Wednesday, September 11, 2013

In Memory of 911

Breathing in, I remember:

an impact transmitted through the floor through my feet.

being in a smoke-filled stairwell not knowing whether to head to the ground floor or to the roof.

rushing along a rubble-filled street to assist a man fallen and covered in gray dust.

anxiously trying to call my husband to see if he made it out alright and not being able to get through.

sitting on an airplane wondering if I would ever see my family again.

standing within a crowd collectively holding it's breath as the seemingly endless instant replay etched shock into our systems, and the gradually unfolding reports throughout the day in which the news kept getting worse.


I can think of a multitude of causes, but what long term goals & agendas motivated those who planned this day?

Have any of those goals & agendas been fulfilled?

Or have the events of this day primarily served as an excuse to invade the rights of any and all individuals, regardless of country or religious and political affiliation?

What constitutes an emergency?

Thursday, September 5, 2013

PTSD and Symptoms of Victimization

I was planning on giving the rationale for my previous post, which is far removed from anything I would write under normal circumstances. (I still plan to in the near future.) Instead what I feel more inclined to post today is something I found on Wikipedia while I was reading about Post-traumatic Stress Disorder a couple of months ago. It presents symptoms and emotions of people that for one reason or another have been victimized:

  1. Shame: Deep embarrassment, often characterized as humiliation or mortification.
  2. Self-blame: Exaggerated feelings of responsibility for the traumatic event, with guilt and remorse, despite obvious evidence of innocence.
  3. Subjugation: Feeling belittled, dehumanized, lowered in dominance, and powerless as a direct result of the trauma.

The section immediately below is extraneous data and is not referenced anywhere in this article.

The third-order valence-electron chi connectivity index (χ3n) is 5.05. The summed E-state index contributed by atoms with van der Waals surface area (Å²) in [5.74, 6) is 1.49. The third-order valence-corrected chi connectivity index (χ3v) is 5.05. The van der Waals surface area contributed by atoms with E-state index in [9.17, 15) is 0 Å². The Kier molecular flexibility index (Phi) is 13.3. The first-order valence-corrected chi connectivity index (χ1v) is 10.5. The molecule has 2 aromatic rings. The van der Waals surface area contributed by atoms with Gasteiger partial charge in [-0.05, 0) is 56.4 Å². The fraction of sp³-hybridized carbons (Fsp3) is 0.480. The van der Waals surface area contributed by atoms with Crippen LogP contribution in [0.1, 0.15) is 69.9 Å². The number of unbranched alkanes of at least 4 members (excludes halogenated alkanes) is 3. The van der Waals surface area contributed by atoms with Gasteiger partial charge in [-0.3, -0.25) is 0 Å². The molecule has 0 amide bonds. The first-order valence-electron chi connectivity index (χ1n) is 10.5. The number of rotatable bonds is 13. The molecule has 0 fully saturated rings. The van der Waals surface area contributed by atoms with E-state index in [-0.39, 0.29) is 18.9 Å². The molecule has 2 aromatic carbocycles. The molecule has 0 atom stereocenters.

4. Morbid hatred: Obsessions of vengeance and preoccupation with hurting or humiliating the perpetrator, with or without outbursts of anger or rage.
  5. Paradoxical gratitude: Positive feelings toward the victimizer ranging from compassion to romantic love, including attachment but not necessarily identification. The feelings are usually experienced as ironic but profound gratitude for the gift of life from one who has demonstrated the will to kill. (Also known as pathological transference and/or Stockholm syndrome).
  6. Defilement: Feeling dirty, disgusted, disgusting, tainted, “like spoiled goods,” and in extreme cases, rotten and evil.
  7. Sexual inhibition: Loss of libido, reduced capacity for intimacy, more frequently associated with sexual assault.
  8. Resignation: A state of broken will or despair, often associated with repetitive victimization or prolonged exploitation, with markedly diminished interest in past or future.
  9. Second injury or second wound: Revictimization through participation in the criminal justice, health, mental health, and other systems.
  10. Socioeconomic status downward drift: Reduction of opportunity or life-style, and increased risk of repeat criminal victimization due to psychological, social, and vocational impairment.

Although I have little doubt that sitting can be beneficial to people experiencing these symptoms, I have also observed that some of the approaches to what the Buddha taught can be problematic and worsen these symptoms.